John Craighead died last month in Missoula. To most people he was known as a grizzly bear expert and an outstanding conservationist. To me, he was all of that, but he was also the guy who broke my Uncle John’s nose.
I hasten to add that it happened under legitimate circumstances, during a boxing match at Penn State somewhere around 1938. This memory came to my mind like a gift from above as I was thinking about all the depressing current events I could write about today. So this column is about a man I thought the world of, my Uncle John.
For as long as I can remember, my family, without fail, has had a family reunion every 43 years, which means I remember two of them. The first one was at my grandparents’ 50th wedding anniversary in 1949, and the second in 1992.
My father had died in 1972, and I had not seen Uncle John for at least 30 years. It was at that reunion that I thought, “This is a man worth knowing,” and I made it a point to visit him almost annually after that.
Uncle John was 15 years younger than my dad (whom he worshipped), rose from poverty to become a nuclear engineer, and rose from that to become a humanitarian.
His father was a farmer, and not a good one under the best of circumstances. They farmed near Letcher, S.D., during the Dust Bowl era. This was when the earth blew away in great dust clouds to cover everything but the seeds, which blew away with the rest of the dirt.
In 1930, after three successive crop failures, my father drove to South Dakota, packed up his mother and father and brother and sister, and moved them to Pennsylvania, where he farmed. Uncle John was about 13. He finished his secondary education and with great trepidation applied to Penn State. He worked his way through college by icing refrigerated railroad cars, moving 200 pound blocks of ice from icehouses to the ice bins in the cars.
Like my father, he was a Republican, and like my father he hated Franklin Roosevelt to his dying day. In fact, in one of our last conversations in 2000 he was still blaming Roosevelt for the ills of the country.
So he got his nose broken, got his engineering degree, and went to work at DuPont, eventually working at the Savannah River Nuclear Authority near Augusta, Ga.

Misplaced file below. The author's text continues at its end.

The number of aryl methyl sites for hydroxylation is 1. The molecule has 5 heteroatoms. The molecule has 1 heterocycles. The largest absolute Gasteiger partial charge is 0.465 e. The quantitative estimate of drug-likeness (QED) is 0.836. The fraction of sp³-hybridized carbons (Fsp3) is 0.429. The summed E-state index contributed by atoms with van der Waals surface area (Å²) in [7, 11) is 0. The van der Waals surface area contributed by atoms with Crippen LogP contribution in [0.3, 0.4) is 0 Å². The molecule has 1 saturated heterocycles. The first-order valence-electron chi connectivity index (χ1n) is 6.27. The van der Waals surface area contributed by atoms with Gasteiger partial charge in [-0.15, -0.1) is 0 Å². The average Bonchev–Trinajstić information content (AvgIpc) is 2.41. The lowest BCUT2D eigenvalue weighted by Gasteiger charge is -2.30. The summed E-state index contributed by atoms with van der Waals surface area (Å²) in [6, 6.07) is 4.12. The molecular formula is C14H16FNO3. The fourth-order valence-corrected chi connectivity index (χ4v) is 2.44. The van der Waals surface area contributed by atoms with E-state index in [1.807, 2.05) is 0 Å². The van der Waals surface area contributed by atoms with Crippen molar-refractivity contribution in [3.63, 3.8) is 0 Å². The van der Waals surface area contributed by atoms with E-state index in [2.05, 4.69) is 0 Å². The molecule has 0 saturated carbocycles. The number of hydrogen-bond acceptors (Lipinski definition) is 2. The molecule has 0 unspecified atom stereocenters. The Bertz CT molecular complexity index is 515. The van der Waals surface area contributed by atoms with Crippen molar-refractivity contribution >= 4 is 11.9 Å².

“My life began,” he once told me, “after I retired.”
He lived in Aiken, S.C., near Augusta, a pretty little town with broad streets with dirt “boulevards” separating the lanes. Remembering the Dust Bowl, Uncle John thought the bare ground was unsightly, and he asked the town council if they would plant flowers there. The town pleaded poverty so, with their permission, he bought flower starts and planted, watered and cared for them himself. This eventually shamed the town into taking over the job.
In the once-segregated South he was colorblind. He built homes with Habitat for Humanity, founded homes for unwed mothers and was appointed to the South Carolina Parole Board. His kids told me that growing up they never knew who they would find at their dinner table, and one Christmas my Methodist Uncle John invited a small group of visiting Muslim Pakistanis home to share their holiday dinner.
I admired him because he was a conservative who believed in personal service to his community and in helping people whatever their social situation. He told me, as he told many others, “Everybody deserves a second chance in life, and some people deserve a third and fourth chance.”
He believed in the American capitalistic system, the goodness of people, and kindness to strangers. He put his money where his mouth was.
Jim Elliott is a former chairman of the Montana Democratic Party and a former state senator from Trout Creek.